While nearly all Israeli founders leverage the skills and know-how acquired in the IDF’s various technological units, the need for experience from the private sector, either as an executive or an employee, seems to be more prevalent. Larger seed checks and larger ambitions are fuelling this push for more mature, veteran founders. Rising founders are not simply looking to build a novel technology and score a lucrative acquihire exit from an existing giant–they want to push into greenfield territory and stake a market-leading claim all their own.

Amichai Shulman, co-founder & former CTO of Imperva and a Venture Advisor at YL Ventures, gives such founders aiming to “own a market” the following advice: “Make sure you’re able to explain – primarily to yourselves – how your offering and product becomes something bigger than what it inherently is in the beginning. Be able to articulate how you expand (in the future) further into organizations, not just by ‘selling more’ but by solving bigger and more general problems.”

Cyber exits continue to overperform

Beyond general trends, 2018 also had many exciting individual exits. Checkpoint-Dome9 and CyberArk-Vaultive were notable because both acquirer and acquiree were Israeli — a mark of true market maturity. The acquisition of Sygnia by Singaporean holding giant Temasek also was remarkable because it shows that the Israeli cyber market continues to attract new classes and kinds of global strategic players each year. In addition, Thoma Bravo’s  $2.1B acquisition of Israeli cyber firm Imperva made waves throughout the industry.

Tsahy Shapsa, co-founder of Cloudlock, which was acquired by Cisco in 2016 for $293M, reflected on the potential he sees coming from growing global investment. “From an entrepreneurial perspective, there is a constant dilemma between short-/mid-term exits and building a legacy company. As funding floods into Israel from around the world, temptation to sell early only increases. But all these exits have an advantage. They grow the pool of experienced, ‘repeat’ entrepreneurs and set the stage for more legacy companies to originate locally.” Zohar Alon, CEO and co-founder of Dome9 Security, which was acquired by Checkpoint in 2018 for $175M added the following guidance: “Israeli entrepreneurs should establish and maintain a constant communication channel with the local corporate development leaders, same as most do with the VC community focusing on product and go-to-market synergies.”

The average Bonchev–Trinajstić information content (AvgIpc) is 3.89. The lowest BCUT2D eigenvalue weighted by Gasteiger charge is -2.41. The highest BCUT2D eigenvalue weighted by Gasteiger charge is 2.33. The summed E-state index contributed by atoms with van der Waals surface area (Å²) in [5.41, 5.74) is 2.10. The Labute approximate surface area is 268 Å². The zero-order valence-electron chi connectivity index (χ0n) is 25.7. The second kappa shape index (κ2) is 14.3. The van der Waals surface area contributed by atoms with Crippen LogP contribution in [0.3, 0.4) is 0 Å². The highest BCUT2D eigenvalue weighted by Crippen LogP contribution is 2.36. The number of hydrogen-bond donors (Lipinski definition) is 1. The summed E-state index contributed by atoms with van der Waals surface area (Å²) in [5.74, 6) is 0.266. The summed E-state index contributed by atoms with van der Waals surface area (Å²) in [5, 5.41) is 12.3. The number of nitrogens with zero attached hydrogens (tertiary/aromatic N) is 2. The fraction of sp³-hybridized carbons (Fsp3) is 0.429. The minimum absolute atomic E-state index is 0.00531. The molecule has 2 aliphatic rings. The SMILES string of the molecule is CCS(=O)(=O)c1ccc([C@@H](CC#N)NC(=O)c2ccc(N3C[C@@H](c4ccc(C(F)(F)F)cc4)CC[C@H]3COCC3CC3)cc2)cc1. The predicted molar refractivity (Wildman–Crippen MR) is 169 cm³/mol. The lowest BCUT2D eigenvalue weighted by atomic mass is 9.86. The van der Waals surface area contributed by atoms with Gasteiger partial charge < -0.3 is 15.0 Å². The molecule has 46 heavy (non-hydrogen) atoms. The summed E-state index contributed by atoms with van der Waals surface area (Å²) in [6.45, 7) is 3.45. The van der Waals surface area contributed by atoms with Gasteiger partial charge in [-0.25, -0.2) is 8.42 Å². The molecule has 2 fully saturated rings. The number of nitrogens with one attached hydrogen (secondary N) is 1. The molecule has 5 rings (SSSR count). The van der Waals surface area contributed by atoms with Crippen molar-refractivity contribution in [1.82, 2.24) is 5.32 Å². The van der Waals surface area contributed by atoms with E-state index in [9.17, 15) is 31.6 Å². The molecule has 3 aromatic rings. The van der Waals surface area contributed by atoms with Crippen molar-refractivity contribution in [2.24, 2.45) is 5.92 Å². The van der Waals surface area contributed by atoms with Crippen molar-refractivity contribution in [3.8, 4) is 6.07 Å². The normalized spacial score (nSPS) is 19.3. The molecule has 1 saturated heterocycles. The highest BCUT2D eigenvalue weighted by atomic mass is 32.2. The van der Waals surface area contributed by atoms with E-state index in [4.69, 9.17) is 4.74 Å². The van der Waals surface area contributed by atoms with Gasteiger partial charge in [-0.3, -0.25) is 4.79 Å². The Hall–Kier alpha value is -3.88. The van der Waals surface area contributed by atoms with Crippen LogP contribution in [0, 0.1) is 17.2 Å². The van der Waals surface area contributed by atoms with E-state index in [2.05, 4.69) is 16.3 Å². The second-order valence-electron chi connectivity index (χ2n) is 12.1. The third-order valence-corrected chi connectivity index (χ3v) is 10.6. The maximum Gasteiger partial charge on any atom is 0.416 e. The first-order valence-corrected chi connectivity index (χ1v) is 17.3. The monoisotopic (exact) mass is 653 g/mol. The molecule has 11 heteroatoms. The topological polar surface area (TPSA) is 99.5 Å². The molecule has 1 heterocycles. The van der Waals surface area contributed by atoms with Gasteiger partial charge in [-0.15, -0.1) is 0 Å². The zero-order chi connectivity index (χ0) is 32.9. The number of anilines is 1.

Israeli cybersecurity maintaining momentum

In 2018, investors became more domain-focused and preferred emerging fields. With traditional cybersecurity consolidating, emerging greenfields signal much stronger potential. Furthermore, growth continued both in cybersecurity startups as well as their fundraising across all stages, indicating rising confidence in the Israeli cybersecurity market.